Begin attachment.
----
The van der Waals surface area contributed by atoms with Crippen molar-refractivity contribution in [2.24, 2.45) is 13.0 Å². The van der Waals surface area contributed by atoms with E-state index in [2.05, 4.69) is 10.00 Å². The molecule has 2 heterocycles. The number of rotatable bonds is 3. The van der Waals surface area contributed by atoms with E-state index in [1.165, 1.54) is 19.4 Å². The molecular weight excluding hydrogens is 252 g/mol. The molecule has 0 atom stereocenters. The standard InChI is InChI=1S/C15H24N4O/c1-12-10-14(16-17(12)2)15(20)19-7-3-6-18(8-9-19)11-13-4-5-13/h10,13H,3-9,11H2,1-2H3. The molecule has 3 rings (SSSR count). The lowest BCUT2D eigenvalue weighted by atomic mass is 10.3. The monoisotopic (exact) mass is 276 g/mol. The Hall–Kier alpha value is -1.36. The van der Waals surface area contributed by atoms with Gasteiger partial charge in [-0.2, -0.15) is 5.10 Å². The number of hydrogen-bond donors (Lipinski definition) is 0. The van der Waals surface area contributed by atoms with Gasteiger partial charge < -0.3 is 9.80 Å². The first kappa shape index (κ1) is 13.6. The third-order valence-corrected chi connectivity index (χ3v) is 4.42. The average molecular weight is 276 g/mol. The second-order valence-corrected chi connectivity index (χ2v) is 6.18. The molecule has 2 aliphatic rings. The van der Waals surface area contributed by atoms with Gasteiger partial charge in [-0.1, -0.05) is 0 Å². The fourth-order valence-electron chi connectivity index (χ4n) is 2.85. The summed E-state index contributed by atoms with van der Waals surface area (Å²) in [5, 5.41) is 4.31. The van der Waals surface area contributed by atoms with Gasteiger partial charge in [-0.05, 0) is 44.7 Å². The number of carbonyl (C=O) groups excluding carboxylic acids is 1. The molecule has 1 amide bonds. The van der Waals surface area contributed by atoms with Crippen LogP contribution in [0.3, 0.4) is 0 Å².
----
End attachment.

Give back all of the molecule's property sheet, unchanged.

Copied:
The van der Waals surface area contributed by atoms with Crippen molar-refractivity contribution in [2.24, 2.45) is 13.0 Å². The van der Waals surface area contributed by atoms with E-state index in [2.05, 4.69) is 10.00 Å². The molecule has 2 heterocycles. The number of rotatable bonds is 3. The van der Waals surface area contributed by atoms with E-state index in [1.165, 1.54) is 19.4 Å². The molecular weight excluding hydrogens is 252 g/mol. The molecule has 0 atom stereocenters. The standard InChI is InChI=1S/C15H24N4O/c1-12-10-14(16-17(12)2)15(20)19-7-3-6-18(8-9-19)11-13-4-5-13/h10,13H,3-9,11H2,1-2H3. The molecule has 3 rings (SSSR count). The lowest BCUT2D eigenvalue weighted by atomic mass is 10.3. The monoisotopic (exact) mass is 276 g/mol. The Hall–Kier alpha value is -1.36. The van der Waals surface area contributed by atoms with Gasteiger partial charge in [-0.2, -0.15) is 5.10 Å². The number of hydrogen-bond donors (Lipinski definition) is 0. The van der Waals surface area contributed by atoms with Gasteiger partial charge < -0.3 is 9.80 Å². The first kappa shape index (κ1) is 13.6. The third-order valence-corrected chi connectivity index (χ3v) is 4.42. The average molecular weight is 276 g/mol. The second-order valence-corrected chi connectivity index (χ2v) is 6.18. The molecule has 2 aliphatic rings. The van der Waals surface area contributed by atoms with Gasteiger partial charge in [-0.1, -0.05) is 0 Å². The fourth-order valence-electron chi connectivity index (χ4n) is 2.85. The summed E-state index contributed by atoms with van der Waals surface area (Å²) in [5, 5.41) is 4.31. The van der Waals surface area contributed by atoms with Gasteiger partial charge in [-0.05, 0) is 44.7 Å². The number of carbonyl (C=O) groups excluding carboxylic acids is 1. The molecule has 1 amide bonds. The van der Waals surface area contributed by atoms with Crippen LogP contribution in [0.3, 0.4) is 0 Å².